Date submitted: 1 April 2019

Summary: NatRoad has made comments on Notice of Propose Rule Making (NPRM) containing proposed amendments to the National Heavy Vehicle Accreditation Scheme (NHVAS) released by the National Heavy Vehicle Regulator (NHVR) in December 2018.

The submission provides a view on the policy rationale for a recommended delay of what is a comprehensive review of the current rules and standards for NHVAS. NatRoad asks the NHVR to delay the implementation of the proposed changes as the impact of the changes on the industry have not been properly assessed.

Outcome: Awaited

Document:

Submitted to:  GHD Advisory on behalf of the Department of Infrastructure, Regional Development and Cities

Date submitted: 12 April 2019

Summary: In this submission NatRoad provides comments on the Issues Paper entitled Princes Highway Corridor Strategy1 developed by GHD Advisory (GHD) for the Department of Infrastructure, Regional Development and Cities.

NatRoad provides detailed comment on issues raised but notes that NatRoad supports greater levels of research and data gathering about a large number of the issues the road transport industry faces. Good policy development depends on evidence-based decision making. A large amount of information is already collected by various government agencies and by industry. But it is fragmented and inconsistent which makes it difficult to provide a complete picture of supply chain performance and to compare the performance over a time series. This difficulty transfers to data and analysis of a particular road corridor, as in the current instance. The integration of corridor strategies and the way that issues identified in a particular corridor should be explored against a holistic approach to the industry’s priorities is vital.

Outcome: Awaited

Document: NatRoad Submission – Princes Highway Corridor Strategy

Submitted to: Department of the Environment and Energy

Date submitted: 2 May 2019

Summary: NatRoad expressed concern about liquid fuel security in our Pre-Budget submission dated 1 February 2019 made to Treasury. The concern was the potentially highly deleterious effects of any failure in the supply of liquid fuel, or its rationing, on the road transport industry. NatRoad recommended that the Government’s review into fuel stocks be fast tracked as should returning Australia to holding 90 days’ worth of oil stocks, noting that the Government has committed to returning to compliance by 2026.

Outcome: Awaited

Document: NatRoad Submission – Interim Report on the Liquid Fuel Security Review

Submitted to: National Transport Commission

Date submitted: 24 May 2019

Summary: NatRoad explores how the HVNL does not currently resolve the tension between certainty by way of prescriptive requirements and the adaptability of performance based requirements. We explore how the HVNL seems to have a bet each way, forcing all operators and regulated parties to run a safety management system in a prescriptive regulatory environment.  This must change with a greater focus on enforcement that is suitable to a modern, efficient industry.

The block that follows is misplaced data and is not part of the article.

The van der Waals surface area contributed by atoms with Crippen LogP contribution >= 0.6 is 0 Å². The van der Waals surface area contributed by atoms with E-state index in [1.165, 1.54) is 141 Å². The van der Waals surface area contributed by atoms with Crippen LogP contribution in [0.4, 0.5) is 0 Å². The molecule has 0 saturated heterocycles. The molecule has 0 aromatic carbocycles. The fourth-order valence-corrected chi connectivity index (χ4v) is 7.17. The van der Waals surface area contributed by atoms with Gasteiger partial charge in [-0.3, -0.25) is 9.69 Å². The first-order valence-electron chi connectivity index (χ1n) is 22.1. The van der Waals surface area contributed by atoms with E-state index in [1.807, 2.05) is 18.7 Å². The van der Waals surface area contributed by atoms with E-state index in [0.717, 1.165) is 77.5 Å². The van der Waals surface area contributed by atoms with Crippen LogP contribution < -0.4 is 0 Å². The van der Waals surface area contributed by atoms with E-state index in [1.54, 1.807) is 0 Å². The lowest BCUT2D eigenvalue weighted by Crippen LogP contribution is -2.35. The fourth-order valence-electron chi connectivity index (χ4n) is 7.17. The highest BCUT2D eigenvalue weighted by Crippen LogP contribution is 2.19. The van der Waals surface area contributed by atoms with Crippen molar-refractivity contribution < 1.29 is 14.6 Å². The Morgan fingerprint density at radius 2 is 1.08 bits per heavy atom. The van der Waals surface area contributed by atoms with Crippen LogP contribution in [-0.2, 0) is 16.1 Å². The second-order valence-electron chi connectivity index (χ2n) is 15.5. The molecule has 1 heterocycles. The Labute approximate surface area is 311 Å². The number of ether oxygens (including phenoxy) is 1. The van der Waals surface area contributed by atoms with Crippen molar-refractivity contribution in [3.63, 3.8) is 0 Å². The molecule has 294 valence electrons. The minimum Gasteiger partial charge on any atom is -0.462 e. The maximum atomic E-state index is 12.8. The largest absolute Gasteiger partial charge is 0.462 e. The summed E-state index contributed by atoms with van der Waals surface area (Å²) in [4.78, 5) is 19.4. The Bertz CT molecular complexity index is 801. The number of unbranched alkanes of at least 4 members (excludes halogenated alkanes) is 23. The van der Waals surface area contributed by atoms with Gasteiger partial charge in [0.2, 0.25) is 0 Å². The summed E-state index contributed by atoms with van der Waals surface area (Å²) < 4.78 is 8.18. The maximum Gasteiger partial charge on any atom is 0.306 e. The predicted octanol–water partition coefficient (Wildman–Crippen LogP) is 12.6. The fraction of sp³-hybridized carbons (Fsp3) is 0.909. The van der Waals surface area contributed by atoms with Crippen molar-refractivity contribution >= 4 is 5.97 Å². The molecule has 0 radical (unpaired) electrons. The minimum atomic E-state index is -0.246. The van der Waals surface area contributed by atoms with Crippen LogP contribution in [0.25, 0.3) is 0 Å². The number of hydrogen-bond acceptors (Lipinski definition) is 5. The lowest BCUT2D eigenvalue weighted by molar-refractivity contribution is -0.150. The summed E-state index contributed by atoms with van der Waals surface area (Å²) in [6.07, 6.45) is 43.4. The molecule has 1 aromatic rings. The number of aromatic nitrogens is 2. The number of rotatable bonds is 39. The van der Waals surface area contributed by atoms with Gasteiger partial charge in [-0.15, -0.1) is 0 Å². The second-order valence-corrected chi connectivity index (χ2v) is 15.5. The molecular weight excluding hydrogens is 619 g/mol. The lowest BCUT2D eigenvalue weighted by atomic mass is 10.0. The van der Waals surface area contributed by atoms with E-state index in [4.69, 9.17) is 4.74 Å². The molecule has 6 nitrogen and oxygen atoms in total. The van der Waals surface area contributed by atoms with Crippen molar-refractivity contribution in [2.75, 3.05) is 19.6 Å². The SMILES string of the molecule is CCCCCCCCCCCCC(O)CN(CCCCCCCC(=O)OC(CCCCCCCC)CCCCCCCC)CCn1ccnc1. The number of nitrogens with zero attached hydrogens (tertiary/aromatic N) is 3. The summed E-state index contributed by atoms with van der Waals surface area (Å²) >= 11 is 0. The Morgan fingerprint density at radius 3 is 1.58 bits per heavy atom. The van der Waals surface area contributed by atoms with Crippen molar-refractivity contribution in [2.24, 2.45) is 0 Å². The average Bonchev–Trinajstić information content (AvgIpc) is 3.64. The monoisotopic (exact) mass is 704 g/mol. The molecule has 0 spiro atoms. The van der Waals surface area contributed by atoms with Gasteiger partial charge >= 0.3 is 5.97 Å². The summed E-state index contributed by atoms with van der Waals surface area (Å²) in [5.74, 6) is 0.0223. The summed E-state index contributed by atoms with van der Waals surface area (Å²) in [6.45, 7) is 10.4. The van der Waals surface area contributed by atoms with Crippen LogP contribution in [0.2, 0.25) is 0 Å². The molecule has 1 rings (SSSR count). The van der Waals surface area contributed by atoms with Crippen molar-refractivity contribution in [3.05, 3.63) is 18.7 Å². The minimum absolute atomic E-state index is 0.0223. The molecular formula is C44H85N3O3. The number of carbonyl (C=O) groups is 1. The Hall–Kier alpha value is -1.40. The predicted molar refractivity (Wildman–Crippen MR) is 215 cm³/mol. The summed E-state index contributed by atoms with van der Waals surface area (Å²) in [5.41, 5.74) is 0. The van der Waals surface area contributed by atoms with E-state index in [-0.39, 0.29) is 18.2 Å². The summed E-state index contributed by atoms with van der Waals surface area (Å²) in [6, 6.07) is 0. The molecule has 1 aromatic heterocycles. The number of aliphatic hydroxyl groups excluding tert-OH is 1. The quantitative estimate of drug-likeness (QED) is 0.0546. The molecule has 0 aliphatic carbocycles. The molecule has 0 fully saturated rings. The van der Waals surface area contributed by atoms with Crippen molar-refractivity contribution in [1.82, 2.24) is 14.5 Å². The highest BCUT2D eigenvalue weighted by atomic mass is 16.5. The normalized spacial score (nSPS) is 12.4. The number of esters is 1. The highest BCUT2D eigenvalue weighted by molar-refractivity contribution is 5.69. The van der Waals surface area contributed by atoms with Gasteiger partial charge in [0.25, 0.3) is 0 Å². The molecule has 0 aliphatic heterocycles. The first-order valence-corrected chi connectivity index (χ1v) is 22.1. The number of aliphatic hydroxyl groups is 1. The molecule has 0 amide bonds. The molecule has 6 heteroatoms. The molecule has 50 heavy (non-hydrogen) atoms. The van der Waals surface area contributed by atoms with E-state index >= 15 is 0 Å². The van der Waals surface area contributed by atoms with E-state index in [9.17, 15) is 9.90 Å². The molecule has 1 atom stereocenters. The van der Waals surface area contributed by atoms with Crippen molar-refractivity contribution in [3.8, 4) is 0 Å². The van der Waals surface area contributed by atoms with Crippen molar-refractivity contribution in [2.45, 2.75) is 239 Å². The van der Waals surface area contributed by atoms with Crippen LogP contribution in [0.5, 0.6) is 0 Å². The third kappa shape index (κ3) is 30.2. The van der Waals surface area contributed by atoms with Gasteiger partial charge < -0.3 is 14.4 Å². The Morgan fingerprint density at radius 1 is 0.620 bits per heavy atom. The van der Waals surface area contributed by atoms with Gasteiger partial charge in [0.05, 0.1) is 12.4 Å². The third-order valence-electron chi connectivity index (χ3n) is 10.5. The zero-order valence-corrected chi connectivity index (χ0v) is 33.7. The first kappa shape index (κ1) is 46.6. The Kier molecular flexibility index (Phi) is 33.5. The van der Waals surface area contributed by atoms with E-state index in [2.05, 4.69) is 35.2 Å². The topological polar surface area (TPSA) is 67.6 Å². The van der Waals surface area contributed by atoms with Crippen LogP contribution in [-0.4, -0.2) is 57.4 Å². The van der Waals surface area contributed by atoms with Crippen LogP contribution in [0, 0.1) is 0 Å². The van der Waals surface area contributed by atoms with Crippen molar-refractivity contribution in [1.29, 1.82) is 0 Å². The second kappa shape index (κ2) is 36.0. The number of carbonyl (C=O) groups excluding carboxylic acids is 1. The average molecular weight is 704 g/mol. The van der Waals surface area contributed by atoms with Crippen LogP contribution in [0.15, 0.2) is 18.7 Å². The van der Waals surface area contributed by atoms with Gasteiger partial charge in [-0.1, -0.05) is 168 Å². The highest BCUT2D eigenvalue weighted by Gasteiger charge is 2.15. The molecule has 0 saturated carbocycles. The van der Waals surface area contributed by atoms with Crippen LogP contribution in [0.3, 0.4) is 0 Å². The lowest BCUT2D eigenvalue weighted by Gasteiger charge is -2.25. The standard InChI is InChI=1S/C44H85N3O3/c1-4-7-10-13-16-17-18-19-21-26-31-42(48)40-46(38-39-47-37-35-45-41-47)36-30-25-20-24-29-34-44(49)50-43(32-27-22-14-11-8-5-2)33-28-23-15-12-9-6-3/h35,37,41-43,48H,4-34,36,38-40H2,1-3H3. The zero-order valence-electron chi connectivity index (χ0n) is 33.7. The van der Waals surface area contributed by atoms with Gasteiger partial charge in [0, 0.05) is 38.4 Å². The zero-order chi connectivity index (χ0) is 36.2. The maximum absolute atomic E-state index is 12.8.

NatRoad argues that prescriptive solutions should be available through regulations or regulator developed Codes of Practice where an enterprise does not wish to introduce a far-reaching performance based solution but seeks specific guidance on how to comply with the law.   This change with related changes to enforcement must be introduced.

Outcome: Awaited

Document: NatRoad Submission – NTC Issues Paper – Risk Based Approach

Submitted to: Productivity Commission

Date submitted: 27 June 2019

Summary: This submission responds to a number of the issues raised in the Issues Paper, focusing solely on the heavy vehicle sector including

  • Heavy Vehicle Road Reform
  • Risk Based as against Prescriptive Regulation
  • Impact of national reforms on safety outcomes
  • Other Contributions to Safety Outcomes
  • Changes to the Current System to Improve Safety
  • HVNL Interaction with WHS system

Outcome: Awaited

Document: NatRoad Submission – Productivity Commission Issues Paper on Regulatory Reform

Submitted to: National Transport Commission

Date submitted: 22 July 2019

Summary: NatRoad provided the National Transport Commission with a comprehensive submission proposing reinvention of national fatigue management laws.

The NatRoad submission shows how the current fatigue management system is dysfunctional, as shown by the case studies supplied by NatRoad and published in the NTC Issues Paper as well as through an additional detailed case study set out in the submission.

Reform based on the WA system underpinning a performance based system should be introduced. This will assist to provide needed flexibility in administration, with the abolition of the current diary system, and flexibility in the way that the law is applied.

Outcome: Awaited

Document: NatRoad Submission – NTC Issues Paper – Effective Fatigue Management

Submitted to: National Transport Commission

Date submitted: 12 Aug 2019

Summary: NatRoad has provided the National Transport Commission with a comprehensive submission proposing a different approach to access for heavy vehicles.

The submission recommends putting a place an extensive pre-approved road network for heavy vehicles to make the task of planning heavy vehicle routes simpler and more consistent.

Outcome: Awaited

Document: NatRoad Submission – NTC Issues Paper – Easy access to suitable routes

Submitted to: National Transport Commission

Date submitted: 14 Aug 2019